In 2006, to celebrate Butler University's 150th anniversary, a documentary about Hinkle Fieldhouse was aired on ESPN entitled Indiana's Basketball Cathedral.

It was an inspiration for the design of Bankers Life Fieldhouse (originally Conseco Fieldhouse).[6]


In 2011, Butler University began the first phase of a renovation and restoration project. Capacity has been cut from 10,000 to 9,100. The gym that once was filled with bleachers now has about 4,500 chair back seats. That includes nearly all of the bottom two levels except for some bleachers reserved for student seating. There are handrails in the aisles. There are smaller scoreboards in each of the four corners in addition to the main video board above midcourt.

A pool once was attached to the west end of Hinkle, but it was abandoned about 15 years ago because the cost to maintain it was prohibitive. The athletic department has since used it primarily as a storage area.

But during the renovation, it was converted into a three-floor area that includes a new workout room on the bottom level; an academic center and a training facility – which LaRose said was six times larger than Butler's previous training facility – on the second floor; and Butler's athletic administrative offices and a few coaches' offices on the top level.

The men's and women's basketball offices are adjacent to their respective locker rooms just off the Hinkle floor, but they have been upgraded. The men's basketball locker room has been expanded and Butler has a separate video room for the first time. It was funded by a donation from former Butler standout and current Utah Jazz player Gordon Hayward.

"The scoreboards on the side are new, but it still has a historic feel," Butler senior guard Alex Barlow said. "It still has a lot of modern upgrades that fans like to see. If you see the locker room and the weight room and the training room, it's come a long way since I've gotten here."

The Bulldogs still play on the fieldhouse's original floor, which has been used longer than any playing surface in Division I.


The Fieldhouse has served as host to U.S. presidents (Herbert Hoover, Dwight Eisenhower, Richard Nixon, Gerald Ford, George H.W. Bush, and Bill Clinton), Evangelist Billy Graham, Ice Shows, professional basketball teams, Olympic basketball trials, the first USSR-USA basketball game, all-star basketball games for the NBA, ABA and the East-West College All-Stars, national indoor track events, tennis matches of both Bill Tilden and Jack Kramer, national equestrian events, the Roller Derby, a six-day bicycle race, a three ring circus, as well as the volleyball matches during the 1987 Pan American Games. With 15,000 spectators, the volleyball match was the highest-attended volleyball match ever held in the United States.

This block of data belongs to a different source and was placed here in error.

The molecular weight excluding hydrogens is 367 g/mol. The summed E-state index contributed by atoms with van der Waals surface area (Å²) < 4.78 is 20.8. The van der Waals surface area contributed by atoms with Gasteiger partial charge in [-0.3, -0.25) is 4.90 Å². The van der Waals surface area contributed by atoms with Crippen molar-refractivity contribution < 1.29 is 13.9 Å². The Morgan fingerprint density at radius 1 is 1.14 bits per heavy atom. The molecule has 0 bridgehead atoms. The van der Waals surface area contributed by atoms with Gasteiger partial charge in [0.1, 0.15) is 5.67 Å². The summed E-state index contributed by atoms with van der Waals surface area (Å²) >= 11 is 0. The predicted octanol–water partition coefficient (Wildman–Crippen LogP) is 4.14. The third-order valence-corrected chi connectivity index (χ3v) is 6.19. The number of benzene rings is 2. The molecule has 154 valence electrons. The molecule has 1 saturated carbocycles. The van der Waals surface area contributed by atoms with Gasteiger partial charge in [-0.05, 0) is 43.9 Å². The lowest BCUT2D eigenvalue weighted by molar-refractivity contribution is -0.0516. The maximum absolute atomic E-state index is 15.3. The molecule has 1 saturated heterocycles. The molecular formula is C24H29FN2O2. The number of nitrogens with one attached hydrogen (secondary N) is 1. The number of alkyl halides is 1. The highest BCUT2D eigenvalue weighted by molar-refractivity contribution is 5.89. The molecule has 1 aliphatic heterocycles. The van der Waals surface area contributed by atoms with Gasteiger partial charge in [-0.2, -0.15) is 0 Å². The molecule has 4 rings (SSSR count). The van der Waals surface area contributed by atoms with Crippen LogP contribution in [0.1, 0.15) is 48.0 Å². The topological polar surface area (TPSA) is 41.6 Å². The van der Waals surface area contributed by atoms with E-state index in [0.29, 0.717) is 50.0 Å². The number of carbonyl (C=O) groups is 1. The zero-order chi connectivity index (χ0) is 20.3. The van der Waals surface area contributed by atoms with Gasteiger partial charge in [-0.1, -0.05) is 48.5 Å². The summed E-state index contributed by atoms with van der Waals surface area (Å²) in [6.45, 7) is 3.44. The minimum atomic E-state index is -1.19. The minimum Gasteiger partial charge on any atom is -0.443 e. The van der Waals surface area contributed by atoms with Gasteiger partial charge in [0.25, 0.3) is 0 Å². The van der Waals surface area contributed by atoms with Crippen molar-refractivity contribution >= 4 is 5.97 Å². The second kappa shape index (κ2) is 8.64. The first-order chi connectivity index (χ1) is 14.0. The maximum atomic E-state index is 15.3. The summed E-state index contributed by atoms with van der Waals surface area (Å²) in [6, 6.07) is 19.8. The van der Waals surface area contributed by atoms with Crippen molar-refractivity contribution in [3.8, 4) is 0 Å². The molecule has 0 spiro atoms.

See also


A panorama prior to the start of the Butler-Gonzaga game, Saturday, January 19, 2013.
A panorama of the interior of Hinkle Fieldhouse, taken during the first half of a basketball game between the Butler Bulldogs and the Green Bay Phoenix.


  1. National Park Service (2006-03-15). "National Register Information System". National Register of Historic Places. National Park Service.
  2. "Butler Fieldhouse". National Historic Landmark summary listing. National Park Service. Retrieved 2008-10-18.
  3. Federal Reserve Bank of Minneapolis Community Development Project. "Consumer Price Index (estimate) 1800–". Federal Reserve Bank of Minneapolis. Retrieved October 21, 2016.
  4. 1 2 James H. Charleton (October 1985). "National Register of Historic Places Inventory-Nomination: Butler Fieldhouse / Hinkle Fieldhouse" (PDF). National Park Service. and Accompanying photo, exterior, undated
  5. 1 2 Branch, John. "It's the Bricks That Make Butler Basketball Special," The New York Times, Wednesday, March 17, 2010.
  6. Rabjohns, J. (2009, Nov. 6). Conseco Fieldhouse an Indiana Shrine By Design. Indianapolis Star.